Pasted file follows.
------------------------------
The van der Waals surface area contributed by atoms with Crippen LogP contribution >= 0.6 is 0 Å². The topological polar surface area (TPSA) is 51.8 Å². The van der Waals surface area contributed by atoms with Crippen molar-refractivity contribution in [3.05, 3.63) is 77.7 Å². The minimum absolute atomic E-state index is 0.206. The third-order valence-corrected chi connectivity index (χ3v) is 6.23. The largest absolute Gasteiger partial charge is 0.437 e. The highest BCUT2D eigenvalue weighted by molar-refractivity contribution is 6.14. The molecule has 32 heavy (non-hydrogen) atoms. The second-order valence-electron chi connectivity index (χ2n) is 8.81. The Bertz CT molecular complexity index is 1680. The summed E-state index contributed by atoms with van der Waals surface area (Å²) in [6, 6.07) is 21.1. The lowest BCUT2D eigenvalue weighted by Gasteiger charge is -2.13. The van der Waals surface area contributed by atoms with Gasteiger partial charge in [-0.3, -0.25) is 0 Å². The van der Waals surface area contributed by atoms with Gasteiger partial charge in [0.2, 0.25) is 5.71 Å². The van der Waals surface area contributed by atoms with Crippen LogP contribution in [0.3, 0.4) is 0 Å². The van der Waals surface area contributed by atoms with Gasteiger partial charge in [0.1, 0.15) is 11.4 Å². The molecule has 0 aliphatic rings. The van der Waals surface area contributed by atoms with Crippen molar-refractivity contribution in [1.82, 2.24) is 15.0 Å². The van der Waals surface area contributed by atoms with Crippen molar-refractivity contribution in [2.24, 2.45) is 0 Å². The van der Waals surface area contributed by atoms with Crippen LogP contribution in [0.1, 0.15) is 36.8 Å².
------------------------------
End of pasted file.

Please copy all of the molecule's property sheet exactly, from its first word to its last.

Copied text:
The van der Waals surface area contributed by atoms with Crippen LogP contribution >= 0.6 is 0 Å². The topological polar surface area (TPSA) is 51.8 Å². The van der Waals surface area contributed by atoms with Crippen molar-refractivity contribution in [3.05, 3.63) is 77.7 Å². The minimum absolute atomic E-state index is 0.206. The third-order valence-corrected chi connectivity index (χ3v) is 6.23. The largest absolute Gasteiger partial charge is 0.437 e. The highest BCUT2D eigenvalue weighted by molar-refractivity contribution is 6.14. The molecule has 32 heavy (non-hydrogen) atoms. The second-order valence-electron chi connectivity index (χ2n) is 8.81. The Bertz CT molecular complexity index is 1680. The summed E-state index contributed by atoms with van der Waals surface area (Å²) in [6, 6.07) is 21.1. The lowest BCUT2D eigenvalue weighted by Gasteiger charge is -2.13. The van der Waals surface area contributed by atoms with Gasteiger partial charge in [-0.3, -0.25) is 0 Å². The van der Waals surface area contributed by atoms with Gasteiger partial charge in [0.2, 0.25) is 5.71 Å². The van der Waals surface area contributed by atoms with Crippen LogP contribution in [0.3, 0.4) is 0 Å². The van der Waals surface area contributed by atoms with Gasteiger partial charge in [0.1, 0.15) is 11.4 Å². The molecule has 0 aliphatic rings. The van der Waals surface area contributed by atoms with Crippen molar-refractivity contribution in [1.82, 2.24) is 15.0 Å². The van der Waals surface area contributed by atoms with Crippen molar-refractivity contribution in [2.24, 2.45) is 0 Å². The van der Waals surface area contributed by atoms with Crippen LogP contribution in [0.1, 0.15) is 36.8 Å².